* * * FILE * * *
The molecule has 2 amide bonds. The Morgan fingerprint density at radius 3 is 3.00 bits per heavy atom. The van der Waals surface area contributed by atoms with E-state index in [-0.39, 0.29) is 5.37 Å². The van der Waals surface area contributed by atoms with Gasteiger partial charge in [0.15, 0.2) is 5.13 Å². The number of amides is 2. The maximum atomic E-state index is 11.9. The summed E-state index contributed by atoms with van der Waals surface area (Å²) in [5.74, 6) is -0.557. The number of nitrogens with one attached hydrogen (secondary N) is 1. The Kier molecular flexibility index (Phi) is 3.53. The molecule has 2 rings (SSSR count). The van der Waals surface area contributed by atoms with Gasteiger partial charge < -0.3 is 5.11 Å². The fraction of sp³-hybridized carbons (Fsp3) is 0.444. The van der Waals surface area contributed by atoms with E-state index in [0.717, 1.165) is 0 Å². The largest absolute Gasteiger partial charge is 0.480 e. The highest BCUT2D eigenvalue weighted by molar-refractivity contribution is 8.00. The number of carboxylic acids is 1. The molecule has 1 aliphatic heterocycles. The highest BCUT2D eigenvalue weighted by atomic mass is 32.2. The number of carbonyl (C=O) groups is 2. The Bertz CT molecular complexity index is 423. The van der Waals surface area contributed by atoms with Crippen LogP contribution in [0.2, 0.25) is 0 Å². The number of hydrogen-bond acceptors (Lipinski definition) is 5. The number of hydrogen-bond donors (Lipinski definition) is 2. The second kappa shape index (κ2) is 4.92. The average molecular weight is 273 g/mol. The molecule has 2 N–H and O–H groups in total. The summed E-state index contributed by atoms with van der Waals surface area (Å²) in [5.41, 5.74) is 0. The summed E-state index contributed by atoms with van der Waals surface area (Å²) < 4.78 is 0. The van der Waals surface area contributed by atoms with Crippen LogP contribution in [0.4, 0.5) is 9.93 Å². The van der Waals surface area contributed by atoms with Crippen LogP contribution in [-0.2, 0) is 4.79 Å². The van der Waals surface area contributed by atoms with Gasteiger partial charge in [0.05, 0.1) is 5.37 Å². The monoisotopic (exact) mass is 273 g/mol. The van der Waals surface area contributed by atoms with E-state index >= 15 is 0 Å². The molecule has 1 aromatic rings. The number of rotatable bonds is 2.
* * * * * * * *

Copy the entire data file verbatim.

The molecule has 2 amide bonds. The Morgan fingerprint density at radius 3 is 3.00 bits per heavy atom. The van der Waals surface area contributed by atoms with E-state index in [-0.39, 0.29) is 5.37 Å². The van der Waals surface area contributed by atoms with Gasteiger partial charge in [0.15, 0.2) is 5.13 Å². The number of amides is 2. The maximum atomic E-state index is 11.9. The summed E-state index contributed by atoms with van der Waals surface area (Å²) in [5.74, 6) is -0.557. The number of nitrogens with one attached hydrogen (secondary N) is 1. The Kier molecular flexibility index (Phi) is 3.53. The molecule has 2 rings (SSSR count). The van der Waals surface area contributed by atoms with Gasteiger partial charge < -0.3 is 5.11 Å². The fraction of sp³-hybridized carbons (Fsp3) is 0.444. The van der Waals surface area contributed by atoms with E-state index in [0.717, 1.165) is 0 Å². The largest absolute Gasteiger partial charge is 0.480 e. The highest BCUT2D eigenvalue weighted by molar-refractivity contribution is 8.00. The number of carboxylic acids is 1. The molecule has 1 aliphatic heterocycles. The highest BCUT2D eigenvalue weighted by atomic mass is 32.2. The number of carbonyl (C=O) groups is 2. The Bertz CT molecular complexity index is 423. The van der Waals surface area contributed by atoms with Crippen LogP contribution in [0.2, 0.25) is 0 Å². The number of hydrogen-bond acceptors (Lipinski definition) is 5. The number of hydrogen-bond donors (Lipinski definition) is 2. The second kappa shape index (κ2) is 4.92. The average molecular weight is 273 g/mol. The molecule has 2 N–H and O–H groups in total. The summed E-state index contributed by atoms with van der Waals surface area (Å²) in [5.41, 5.74) is 0. The summed E-state index contributed by atoms with van der Waals surface area (Å²) < 4.78 is 0. The van der Waals surface area contributed by atoms with Crippen LogP contribution in [0.4, 0.5) is 9.93 Å². The van der Waals surface area contributed by atoms with Crippen LogP contribution in [-0.2, 0) is 4.79 Å². The van der Waals surface area contributed by atoms with Gasteiger partial charge in [0.05, 0.1) is 5.37 Å². The monoisotopic (exact) mass is 273 g/mol. The van der Waals surface area contributed by atoms with E-state index >= 15 is 0 Å². The molecule has 1 aromatic rings. The number of rotatable bonds is 2.